Lesley Coffin: Because you must convey the time periods but also the mood of the film I wanted to ask you about both the artistic design and color palette you choose to use.
Michelle Schumacher: Greg Lavoi did our costumes and he is just a genius. We talked a lot about each of the character’s color palettes. But one thing we wanted to do, and this includes our DP Pete Villani, was create the flavor of the time but not hit people over the head with the time. Because I never wanted the film to look like three different films, I wanted it to look cohesive even as we were moving between times. And Greg did such a great job creating costumes which were of the era but didn’t feel immediately dated. One choice we did make to differentiate the eras, where the character is at different points in his life, was to use different lens for each period.
Lesley Coffin: The content of the film is so heavy, and you are employing children. Did you have to have conversations with them about the storyline or did you try to keep those aspects of the film away from them entirely?
Michelle Schumacher: We kept those adult themes away from Iain and Jeremy. There is a scene when Jeremy, who will be a director someday, accidentally drinks alcohol and I told him to just react like it’s the worst thing you’ve ever tasted. And his reaction was perfect, he just spit it out and made a face. I felt kind of strange writing a script with two kids in prominent parts because I believe you should be so careful when asking kids to do jobs. These are careers adults have and children are gifts you’re taking care of. So, I met with both their parents to make sure they were comfortable and felt they could talk to them about what they would and wouldn’t be surrounded by on set. Kids don’t need the motivation adults do, because they have these great imaginations. They’re so honest with their reactions, they aren’t wearing the masks adults always have on.
Lesley Coffin: Coming from a performing background, was writing and directing something you were interested in early on, or is that something that came later in your career?
Michelle Schumacher: I think if you ask my family and friends they’d say, she’s always been a director. I was always a performer. I met my husband as part of the ensemble of Kathy Rigby’s Peter Pan. The film I did before, Three Geezers, was kind of my Judy Garland-Mickey Rooney project with Tony. We had three stories, wrote a narrative through line, and put that project together with that “let’s put on a show” mentality. But I knew I wanted a creative outlet after I left performing to raise my kids. I started taking writing classes at UCLA and then started taking producing classes. But directing seems to have come naturally to me. I’m very strong in my opinions, I’m a visual thinker, and I like working as part of team.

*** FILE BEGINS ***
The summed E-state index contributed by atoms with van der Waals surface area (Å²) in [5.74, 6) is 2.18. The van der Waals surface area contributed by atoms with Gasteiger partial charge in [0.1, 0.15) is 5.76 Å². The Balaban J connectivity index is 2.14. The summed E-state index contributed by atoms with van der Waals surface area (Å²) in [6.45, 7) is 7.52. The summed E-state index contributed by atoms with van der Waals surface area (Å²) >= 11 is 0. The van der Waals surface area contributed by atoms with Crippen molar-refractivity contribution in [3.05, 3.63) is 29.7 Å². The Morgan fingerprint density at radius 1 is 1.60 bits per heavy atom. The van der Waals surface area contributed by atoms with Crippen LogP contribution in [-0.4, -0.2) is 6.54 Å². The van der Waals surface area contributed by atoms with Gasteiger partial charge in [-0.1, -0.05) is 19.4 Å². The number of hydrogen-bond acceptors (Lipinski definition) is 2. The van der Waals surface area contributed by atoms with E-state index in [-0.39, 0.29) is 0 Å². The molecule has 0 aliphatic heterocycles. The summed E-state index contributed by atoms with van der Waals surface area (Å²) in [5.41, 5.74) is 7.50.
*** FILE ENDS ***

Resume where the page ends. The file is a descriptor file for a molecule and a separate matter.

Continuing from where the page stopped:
Lesley Coffin: It’s so funny because I feel like a lot of the women I’ve spoken who made that career transition found that aspect of their personalities after having their kids. Motherhood seems to open some people up to that multi-tasking, opinionated skill set that is really beneficial to directors.
Michelle Schumacher: It does! Moms need to be okay with taking control and I love having control. I wrote, directed, co-produced it, and edit this. I probably need to learn to give up some control. But succeed or fail according to everyone else’s definition of what that means, if this movie resonates with someone, the film’s a success to me. And I owe my co-financers and co-producers butts in the seats, but at the end of the day the movie needs to be a success in my eyes. So, I need to have that level of control. I had offers to work with a bigger company, but they would have taken a larger percentage, controlled the distribution, but most importantly, they also would have had ultimate control of the final cut. And I couldn’t do that, it was too important to me that I get the film out there as I intended. I couldn’t give that control up to someone else, so we made the film on a smaller scale. And I’m glad we made that decision. The reaction I’ve had from audiences, the reaction I’ve read in emails from people who saw it, proves to me that the film is a success.
© Lesley Coffin (3/15/19) FF2 Media
Photo credits: Rubber Tree Productions